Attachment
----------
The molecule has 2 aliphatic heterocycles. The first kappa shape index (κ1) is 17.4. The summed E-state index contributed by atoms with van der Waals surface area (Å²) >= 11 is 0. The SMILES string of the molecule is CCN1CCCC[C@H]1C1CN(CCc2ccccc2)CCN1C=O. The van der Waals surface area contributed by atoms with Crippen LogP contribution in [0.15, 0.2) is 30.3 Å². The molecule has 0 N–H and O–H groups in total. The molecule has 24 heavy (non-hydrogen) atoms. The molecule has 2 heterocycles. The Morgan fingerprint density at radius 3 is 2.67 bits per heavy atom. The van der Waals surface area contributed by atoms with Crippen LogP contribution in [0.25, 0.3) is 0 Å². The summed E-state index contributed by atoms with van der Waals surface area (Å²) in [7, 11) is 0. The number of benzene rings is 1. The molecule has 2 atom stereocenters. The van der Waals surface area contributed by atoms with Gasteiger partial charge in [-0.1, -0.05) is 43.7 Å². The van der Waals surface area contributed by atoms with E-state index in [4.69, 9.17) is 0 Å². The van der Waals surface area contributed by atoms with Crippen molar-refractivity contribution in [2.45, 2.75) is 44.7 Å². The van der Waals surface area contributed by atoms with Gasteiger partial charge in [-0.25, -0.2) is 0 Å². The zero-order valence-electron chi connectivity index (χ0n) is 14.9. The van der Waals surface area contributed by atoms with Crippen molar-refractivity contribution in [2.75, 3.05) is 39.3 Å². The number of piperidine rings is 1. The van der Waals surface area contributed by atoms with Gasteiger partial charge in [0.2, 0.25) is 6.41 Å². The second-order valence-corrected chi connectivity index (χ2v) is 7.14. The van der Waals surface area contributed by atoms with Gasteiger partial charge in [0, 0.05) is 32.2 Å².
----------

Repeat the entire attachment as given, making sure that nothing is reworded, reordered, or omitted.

The molecule has 2 aliphatic heterocycles. The first kappa shape index (κ1) is 17.4. The summed E-state index contributed by atoms with van der Waals surface area (Å²) >= 11 is 0. The SMILES string of the molecule is CCN1CCCC[C@H]1C1CN(CCc2ccccc2)CCN1C=O. The van der Waals surface area contributed by atoms with Crippen LogP contribution in [0.15, 0.2) is 30.3 Å². The molecule has 0 N–H and O–H groups in total. The molecule has 24 heavy (non-hydrogen) atoms. The molecule has 2 heterocycles. The Morgan fingerprint density at radius 3 is 2.67 bits per heavy atom. The van der Waals surface area contributed by atoms with Crippen LogP contribution in [0.25, 0.3) is 0 Å². The summed E-state index contributed by atoms with van der Waals surface area (Å²) in [7, 11) is 0. The number of benzene rings is 1. The molecule has 2 atom stereocenters. The van der Waals surface area contributed by atoms with Gasteiger partial charge in [-0.1, -0.05) is 43.7 Å². The van der Waals surface area contributed by atoms with E-state index in [4.69, 9.17) is 0 Å². The van der Waals surface area contributed by atoms with Crippen molar-refractivity contribution in [2.45, 2.75) is 44.7 Å². The van der Waals surface area contributed by atoms with Gasteiger partial charge in [-0.25, -0.2) is 0 Å². The zero-order valence-electron chi connectivity index (χ0n) is 14.9. The van der Waals surface area contributed by atoms with Crippen molar-refractivity contribution in [2.75, 3.05) is 39.3 Å². The number of piperidine rings is 1. The van der Waals surface area contributed by atoms with Gasteiger partial charge in [0.2, 0.25) is 6.41 Å². The second-order valence-corrected chi connectivity index (χ2v) is 7.14. The van der Waals surface area contributed by atoms with Gasteiger partial charge in [0, 0.05) is 32.2 Å².